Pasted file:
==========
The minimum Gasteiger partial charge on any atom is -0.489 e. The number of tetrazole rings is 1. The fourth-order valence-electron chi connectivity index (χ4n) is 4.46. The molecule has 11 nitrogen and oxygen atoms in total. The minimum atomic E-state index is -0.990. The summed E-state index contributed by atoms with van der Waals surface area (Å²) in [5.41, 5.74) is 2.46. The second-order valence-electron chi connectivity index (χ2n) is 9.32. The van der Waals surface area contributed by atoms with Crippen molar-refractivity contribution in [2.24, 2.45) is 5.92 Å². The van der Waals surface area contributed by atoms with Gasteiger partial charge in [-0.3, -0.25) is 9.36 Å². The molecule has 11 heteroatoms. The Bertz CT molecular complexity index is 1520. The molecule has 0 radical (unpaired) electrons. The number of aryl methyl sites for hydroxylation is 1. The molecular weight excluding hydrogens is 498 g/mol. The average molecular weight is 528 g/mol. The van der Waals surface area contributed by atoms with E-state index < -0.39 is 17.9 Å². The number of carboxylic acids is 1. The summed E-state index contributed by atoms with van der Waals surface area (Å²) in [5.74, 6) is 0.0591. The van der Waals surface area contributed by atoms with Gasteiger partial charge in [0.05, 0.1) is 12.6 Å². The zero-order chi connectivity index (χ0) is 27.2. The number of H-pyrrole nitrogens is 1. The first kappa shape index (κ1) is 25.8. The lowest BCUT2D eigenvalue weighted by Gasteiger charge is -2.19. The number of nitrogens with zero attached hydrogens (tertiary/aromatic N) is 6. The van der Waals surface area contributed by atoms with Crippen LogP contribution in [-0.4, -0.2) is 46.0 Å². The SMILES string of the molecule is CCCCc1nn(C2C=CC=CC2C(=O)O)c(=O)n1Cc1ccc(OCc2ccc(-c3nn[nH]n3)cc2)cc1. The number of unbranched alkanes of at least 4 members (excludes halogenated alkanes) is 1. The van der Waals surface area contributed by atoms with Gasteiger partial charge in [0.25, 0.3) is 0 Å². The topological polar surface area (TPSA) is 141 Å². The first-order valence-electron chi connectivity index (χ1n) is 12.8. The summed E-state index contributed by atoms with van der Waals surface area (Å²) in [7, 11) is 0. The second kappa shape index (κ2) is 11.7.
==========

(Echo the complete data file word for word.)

The minimum Gasteiger partial charge on any atom is -0.489 e. The number of tetrazole rings is 1. The fourth-order valence-electron chi connectivity index (χ4n) is 4.46. The molecule has 11 nitrogen and oxygen atoms in total. The minimum atomic E-state index is -0.990. The summed E-state index contributed by atoms with van der Waals surface area (Å²) in [5.41, 5.74) is 2.46. The second-order valence-electron chi connectivity index (χ2n) is 9.32. The van der Waals surface area contributed by atoms with Crippen molar-refractivity contribution in [2.24, 2.45) is 5.92 Å². The van der Waals surface area contributed by atoms with Gasteiger partial charge in [-0.3, -0.25) is 9.36 Å². The molecule has 11 heteroatoms. The Bertz CT molecular complexity index is 1520. The molecule has 0 radical (unpaired) electrons. The number of aryl methyl sites for hydroxylation is 1. The molecular weight excluding hydrogens is 498 g/mol. The average molecular weight is 528 g/mol. The van der Waals surface area contributed by atoms with E-state index < -0.39 is 17.9 Å². The number of carboxylic acids is 1. The summed E-state index contributed by atoms with van der Waals surface area (Å²) in [5.74, 6) is 0.0591. The van der Waals surface area contributed by atoms with Gasteiger partial charge in [0.05, 0.1) is 12.6 Å². The zero-order chi connectivity index (χ0) is 27.2. The number of H-pyrrole nitrogens is 1. The first kappa shape index (κ1) is 25.8. The lowest BCUT2D eigenvalue weighted by Gasteiger charge is -2.19. The number of nitrogens with zero attached hydrogens (tertiary/aromatic N) is 6. The van der Waals surface area contributed by atoms with Crippen LogP contribution in [-0.4, -0.2) is 46.0 Å². The SMILES string of the molecule is CCCCc1nn(C2C=CC=CC2C(=O)O)c(=O)n1Cc1ccc(OCc2ccc(-c3nn[nH]n3)cc2)cc1. The number of unbranched alkanes of at least 4 members (excludes halogenated alkanes) is 1. The van der Waals surface area contributed by atoms with Gasteiger partial charge in [0.25, 0.3) is 0 Å². The topological polar surface area (TPSA) is 141 Å². The first-order valence-electron chi connectivity index (χ1n) is 12.8. The summed E-state index contributed by atoms with van der Waals surface area (Å²) in [7, 11) is 0. The second kappa shape index (κ2) is 11.7.